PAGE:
• 16.1

      “His subsequent response to Audrey Young — that he personally wouldn’t allow it — underlines the main problem with the bill and how he’s been talking about it. If you want to proscribe or restrict an activity, you say so in the text of the bill.”

      I don’t agree for the simple reason is that the activity is to be allowed when justified and a warrant issued accordingly

      Key has refined that process to say that under his watch there will be two warrants required and three steps: the first warrant to identify the source of the security threats via metadata, then an assessment of whether that source is being used unwittingly or knowingly involved in the threat, and finally the second warrant to investigate content for those believed knowingly involved.

      The first point is that all of these steps are already taken without any warrants by private businesses protecting their systems and investigating attacks.

      The second is that there is an obvious need for comparable powers in the public sector and if the GCSB is the appropriate security agency considering malicious attacks on our infrastructure may originate from foreign states then GCSB legislation must not remove those powers.

      The third point is that when the legislation cannot proscribe an activity which must be employed judiciously and on subjective judgements then control can only be exercised via the quality of monitoring of those judgements. For example, legally requiring separate warrants as Key is proposing adds nothing to the protection of privacy since they could simply both be issued immediately should the authorities so choose.

  17. Key has refined that process to say that under his watch there will be two warrants required and three steps: the first warrant to identify the source of the security threats via metadata, then an assessment of whether that source is being used unwittingly or knowingly involved in the threat, and finally the second warrant to investigate content for those believed knowingly involved.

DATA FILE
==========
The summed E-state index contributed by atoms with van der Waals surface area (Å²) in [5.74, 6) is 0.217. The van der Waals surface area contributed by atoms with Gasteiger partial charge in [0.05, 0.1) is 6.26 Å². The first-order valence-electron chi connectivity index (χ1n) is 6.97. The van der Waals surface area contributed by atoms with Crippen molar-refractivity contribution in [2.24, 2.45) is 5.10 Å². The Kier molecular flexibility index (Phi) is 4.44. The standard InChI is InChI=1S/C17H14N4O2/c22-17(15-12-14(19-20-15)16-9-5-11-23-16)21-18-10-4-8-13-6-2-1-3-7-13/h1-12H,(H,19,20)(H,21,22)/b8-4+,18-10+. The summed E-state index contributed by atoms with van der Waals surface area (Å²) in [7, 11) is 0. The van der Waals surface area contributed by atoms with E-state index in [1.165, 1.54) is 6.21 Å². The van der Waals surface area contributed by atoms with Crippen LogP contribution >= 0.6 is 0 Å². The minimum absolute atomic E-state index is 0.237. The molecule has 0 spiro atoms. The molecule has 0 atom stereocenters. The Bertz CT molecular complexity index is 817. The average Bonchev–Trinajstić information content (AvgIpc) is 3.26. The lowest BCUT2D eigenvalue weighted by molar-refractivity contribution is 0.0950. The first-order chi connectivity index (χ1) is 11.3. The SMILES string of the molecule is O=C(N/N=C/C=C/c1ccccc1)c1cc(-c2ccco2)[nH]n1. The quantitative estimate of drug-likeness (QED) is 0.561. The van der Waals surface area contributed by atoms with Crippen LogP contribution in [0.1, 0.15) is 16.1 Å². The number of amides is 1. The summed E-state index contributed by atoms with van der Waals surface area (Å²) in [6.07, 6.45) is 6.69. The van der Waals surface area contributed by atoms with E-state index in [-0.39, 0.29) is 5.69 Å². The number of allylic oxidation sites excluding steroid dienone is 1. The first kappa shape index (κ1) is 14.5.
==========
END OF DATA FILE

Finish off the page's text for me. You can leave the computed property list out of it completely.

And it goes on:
Oddly enough, the law will still be there when he is gone, so a promise to a journalist that things will be done a certain way “under his watch” is meaningless.

    The fact that he was obliged to quickly make this promise after it was pointed out to him that the assurance he gave in the Campbell interview misstated what is in the law does not exactly fill me with confidence.

    • “Oddly enough, the law will still be there when he is gone, so a promise to a journalist that things will be done a certain way “under his watch” is meaningless.”

      No, it means that the voters have a respionsibility to continually elect those whom they consider trustworthy to wield power. There is no “law” that can ultimately substitute for eternal vigilance, especially where the needs for secrecy and public disclosure intersect.

      Good government, especially in the matter of national security, is both a combination of good law, and good/trustworthy people. That is the essential point that legal sophists like Palmer and the Law Society, who ever-inflate the importance of their profession in the interests of patch-protection, overlook.

      • Surely making a law to grant you powers with the express provisio that you will not use those powers is a little strange, though. |

        I’d be quite interested to see how National party supporters would feel about trusting, say, the Green party to use these powers? Given that the bill encompasses NZ’s “economic” interests and the Greens think economic interests includes a clean environment, it’s not difficult to imagine some unforseen consequences.

        • “I’d be quite interested to see how National party supporters would feel about trusting, say, the Green party to use these powers?”.

          I’m glad you asked that, because I’ve been giving it some thought.